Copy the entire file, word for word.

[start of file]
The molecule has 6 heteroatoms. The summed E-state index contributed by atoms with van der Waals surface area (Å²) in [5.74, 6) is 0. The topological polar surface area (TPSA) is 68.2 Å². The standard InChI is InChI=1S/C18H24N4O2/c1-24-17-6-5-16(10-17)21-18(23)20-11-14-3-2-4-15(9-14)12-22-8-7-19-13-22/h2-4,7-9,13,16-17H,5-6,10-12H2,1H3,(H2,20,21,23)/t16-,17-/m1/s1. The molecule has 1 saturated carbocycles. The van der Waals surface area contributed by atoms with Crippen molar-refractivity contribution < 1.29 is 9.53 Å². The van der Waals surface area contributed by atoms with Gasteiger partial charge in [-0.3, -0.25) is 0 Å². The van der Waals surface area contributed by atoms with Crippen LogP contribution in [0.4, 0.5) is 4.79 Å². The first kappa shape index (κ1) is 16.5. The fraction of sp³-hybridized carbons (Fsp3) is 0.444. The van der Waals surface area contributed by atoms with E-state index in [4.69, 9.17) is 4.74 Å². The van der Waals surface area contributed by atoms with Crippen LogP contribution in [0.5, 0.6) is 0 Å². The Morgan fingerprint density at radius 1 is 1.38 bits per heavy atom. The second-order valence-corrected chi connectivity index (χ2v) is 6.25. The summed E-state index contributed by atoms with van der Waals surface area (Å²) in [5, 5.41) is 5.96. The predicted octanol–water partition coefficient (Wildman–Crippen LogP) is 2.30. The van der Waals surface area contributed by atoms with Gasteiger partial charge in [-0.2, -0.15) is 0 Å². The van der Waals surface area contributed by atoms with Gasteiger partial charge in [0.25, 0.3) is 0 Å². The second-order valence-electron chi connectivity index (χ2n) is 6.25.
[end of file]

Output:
The molecule has 6 heteroatoms. The summed E-state index contributed by atoms with van der Waals surface area (Å²) in [5.74, 6) is 0. The topological polar surface area (TPSA) is 68.2 Å². The standard InChI is InChI=1S/C18H24N4O2/c1-24-17-6-5-16(10-17)21-18(23)20-11-14-3-2-4-15(9-14)12-22-8-7-19-13-22/h2-4,7-9,13,16-17H,5-6,10-12H2,1H3,(H2,20,21,23)/t16-,17-/m1/s1. The molecule has 1 saturated carbocycles. The van der Waals surface area contributed by atoms with Crippen molar-refractivity contribution < 1.29 is 9.53 Å². The van der Waals surface area contributed by atoms with Gasteiger partial charge in [-0.3, -0.25) is 0 Å². The van der Waals surface area contributed by atoms with Crippen LogP contribution in [0.4, 0.5) is 4.79 Å². The first kappa shape index (κ1) is 16.5. The fraction of sp³-hybridized carbons (Fsp3) is 0.444. The van der Waals surface area contributed by atoms with E-state index in [4.69, 9.17) is 4.74 Å². The van der Waals surface area contributed by atoms with Crippen LogP contribution in [0.5, 0.6) is 0 Å². The Morgan fingerprint density at radius 1 is 1.38 bits per heavy atom. The second-order valence-corrected chi connectivity index (χ2v) is 6.25. The summed E-state index contributed by atoms with van der Waals surface area (Å²) in [5, 5.41) is 5.96. The predicted octanol–water partition coefficient (Wildman–Crippen LogP) is 2.30. The van der Waals surface area contributed by atoms with Gasteiger partial charge in [-0.2, -0.15) is 0 Å². The van der Waals surface area contributed by atoms with Gasteiger partial charge in [0.25, 0.3) is 0 Å². The second-order valence-electron chi connectivity index (χ2n) is 6.25.